In a small village outside of Erode, India, is 90 acres of lush pearl millet, castor fruit, pollinators and, most importantly, regenerative cotton. This cotton is the heart and soul of the signature dresses from sustainable clothing brand Christy Dawn.
In 2019, co-founder Christy Baskauskas worked directly with the Oshadi Collective, a community of traditional farmers and craftspeople in southern India, to transform once-depleted plots of land into a biodiverse ecosystem that allows her brand to produce farm-to-closet collections—while healing the planet in the process.
“It’s not enough to simply ‘sustain,’” Baskauskas says. “The sustainable fashion industry works to avoid harm, but it needs to actually reverse the damage that has been done.”
Growing up in Placerville, California, Baskauskas developed an appreciation for reuse and design early on—her mother used to make a lot of her clothing and would repurpose thrifted pieces into special garments. When she became a model in Los Angeles, her love for fashion only grew, but so did her curiosity around how the clothing was being produced.
“I saw how extractive typical production processes and fashion culture were,” she says. “I knew there had to be a better solution.”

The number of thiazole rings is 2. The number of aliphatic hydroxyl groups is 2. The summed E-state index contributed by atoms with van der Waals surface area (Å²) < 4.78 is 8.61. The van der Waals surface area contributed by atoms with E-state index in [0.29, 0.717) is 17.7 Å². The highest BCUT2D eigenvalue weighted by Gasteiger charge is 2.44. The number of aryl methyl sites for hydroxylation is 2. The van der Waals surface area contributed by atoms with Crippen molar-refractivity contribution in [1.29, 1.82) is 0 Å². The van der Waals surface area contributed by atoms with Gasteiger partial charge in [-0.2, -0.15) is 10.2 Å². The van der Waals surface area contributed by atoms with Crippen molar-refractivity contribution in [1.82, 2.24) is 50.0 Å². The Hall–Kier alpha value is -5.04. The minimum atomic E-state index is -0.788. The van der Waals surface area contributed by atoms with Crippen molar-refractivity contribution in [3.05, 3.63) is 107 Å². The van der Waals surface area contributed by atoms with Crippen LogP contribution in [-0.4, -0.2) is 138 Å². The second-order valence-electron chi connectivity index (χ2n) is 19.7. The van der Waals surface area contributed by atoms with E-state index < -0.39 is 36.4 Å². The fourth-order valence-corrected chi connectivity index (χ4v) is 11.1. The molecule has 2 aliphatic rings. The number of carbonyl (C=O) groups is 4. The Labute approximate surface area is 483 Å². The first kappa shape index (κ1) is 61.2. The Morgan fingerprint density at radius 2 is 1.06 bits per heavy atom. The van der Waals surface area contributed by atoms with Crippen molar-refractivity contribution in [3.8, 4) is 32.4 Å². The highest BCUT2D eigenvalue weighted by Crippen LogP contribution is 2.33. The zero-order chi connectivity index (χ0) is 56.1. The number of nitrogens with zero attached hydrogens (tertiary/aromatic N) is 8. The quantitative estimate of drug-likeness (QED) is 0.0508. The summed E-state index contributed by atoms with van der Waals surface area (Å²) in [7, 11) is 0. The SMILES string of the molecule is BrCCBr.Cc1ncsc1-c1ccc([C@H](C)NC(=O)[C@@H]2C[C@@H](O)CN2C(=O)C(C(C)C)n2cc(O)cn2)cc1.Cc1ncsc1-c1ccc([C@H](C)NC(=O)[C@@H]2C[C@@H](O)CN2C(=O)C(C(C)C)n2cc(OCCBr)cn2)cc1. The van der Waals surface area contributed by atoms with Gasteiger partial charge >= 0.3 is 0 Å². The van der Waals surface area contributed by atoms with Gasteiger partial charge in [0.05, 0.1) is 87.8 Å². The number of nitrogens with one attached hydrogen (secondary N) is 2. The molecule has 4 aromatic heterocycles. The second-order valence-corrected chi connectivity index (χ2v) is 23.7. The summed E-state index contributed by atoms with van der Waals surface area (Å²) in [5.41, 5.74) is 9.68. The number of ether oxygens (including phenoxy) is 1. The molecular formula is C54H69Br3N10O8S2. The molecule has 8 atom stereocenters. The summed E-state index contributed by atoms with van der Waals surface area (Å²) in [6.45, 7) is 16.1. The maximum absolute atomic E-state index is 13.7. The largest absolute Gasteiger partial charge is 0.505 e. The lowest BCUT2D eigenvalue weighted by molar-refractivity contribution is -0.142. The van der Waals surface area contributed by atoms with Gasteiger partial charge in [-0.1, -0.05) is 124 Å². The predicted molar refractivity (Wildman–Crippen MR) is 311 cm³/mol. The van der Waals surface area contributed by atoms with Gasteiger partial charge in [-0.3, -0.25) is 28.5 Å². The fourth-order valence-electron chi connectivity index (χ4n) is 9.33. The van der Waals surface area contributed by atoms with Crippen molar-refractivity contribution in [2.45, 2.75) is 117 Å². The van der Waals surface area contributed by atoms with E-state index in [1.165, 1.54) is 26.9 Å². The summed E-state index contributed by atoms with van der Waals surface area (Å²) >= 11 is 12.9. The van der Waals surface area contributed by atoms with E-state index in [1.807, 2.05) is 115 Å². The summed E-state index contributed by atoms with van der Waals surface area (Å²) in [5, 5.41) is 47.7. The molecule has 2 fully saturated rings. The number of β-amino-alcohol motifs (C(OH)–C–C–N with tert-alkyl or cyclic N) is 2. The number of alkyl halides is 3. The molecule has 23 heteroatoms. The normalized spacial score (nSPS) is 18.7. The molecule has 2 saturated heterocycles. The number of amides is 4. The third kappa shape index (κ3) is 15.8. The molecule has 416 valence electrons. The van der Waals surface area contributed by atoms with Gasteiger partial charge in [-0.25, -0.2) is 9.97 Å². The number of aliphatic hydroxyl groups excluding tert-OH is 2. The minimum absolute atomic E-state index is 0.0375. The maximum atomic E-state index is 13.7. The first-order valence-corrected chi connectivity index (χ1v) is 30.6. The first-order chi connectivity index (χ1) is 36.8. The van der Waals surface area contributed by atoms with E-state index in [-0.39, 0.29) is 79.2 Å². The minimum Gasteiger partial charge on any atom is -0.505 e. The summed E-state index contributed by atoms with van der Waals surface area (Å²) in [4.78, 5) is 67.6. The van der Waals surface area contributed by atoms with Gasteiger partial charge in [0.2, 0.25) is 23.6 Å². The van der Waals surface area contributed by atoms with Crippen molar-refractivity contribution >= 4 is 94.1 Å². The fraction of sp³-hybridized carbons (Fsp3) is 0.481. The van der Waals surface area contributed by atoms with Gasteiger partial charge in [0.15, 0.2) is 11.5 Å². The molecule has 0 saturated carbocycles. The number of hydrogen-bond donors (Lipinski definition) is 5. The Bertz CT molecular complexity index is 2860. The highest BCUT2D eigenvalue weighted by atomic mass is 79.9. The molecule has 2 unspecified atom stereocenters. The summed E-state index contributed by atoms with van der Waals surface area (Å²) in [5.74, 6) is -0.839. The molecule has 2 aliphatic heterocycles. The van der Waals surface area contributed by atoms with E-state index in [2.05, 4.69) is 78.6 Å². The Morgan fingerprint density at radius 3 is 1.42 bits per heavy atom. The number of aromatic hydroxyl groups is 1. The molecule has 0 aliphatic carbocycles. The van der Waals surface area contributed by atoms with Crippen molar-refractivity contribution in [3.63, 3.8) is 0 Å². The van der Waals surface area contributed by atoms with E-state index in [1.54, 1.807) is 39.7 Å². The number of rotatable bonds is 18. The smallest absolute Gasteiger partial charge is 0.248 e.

So she began exploring the potential for deadstock fabric—the excess fabric left behind by other fashion companies—and, in 2013, founded Christy Dawn with her husband in the garage of their Santa Monica home (and $20,000 of Baskauskas’ savings).
The duo spent years developing a sustainable model with Baskauskas creating beautiful vintage-inspired dresses using deadstock fabrics, but soon realized that not impacting the environment wasn’t the same as saving it.
That’s when Baskauskas turned to regenerative practices and launched her partnership with the Oshadi.
“Regenerative farming is the answer for a society that will always have a need for production,” Baskauskas says. “Imagine what it would be like if everyone was doing this.”
Last year, Christy Dawn began offering consumers a way to participate in its farm-to-closet movement in a unique way: growing a dress. By joining the brand’s Land Stewardship project, you can invest $200 in a 3,485 square-foot plot of land on their farm—which covers the cost of everything from herbal pest repellent to the farmers’ salaries and the seeds for pollinator crops—and, at the end of the season, will receive a store credit to buy a piece from the new collection of regenerative cotton dresses you helped create.
“We don’t have to drain the Earth’s resources and pollute the soil to get what we need—there is another way,” Baskauskas says.
Emily Silber is Millie’s executive editor.
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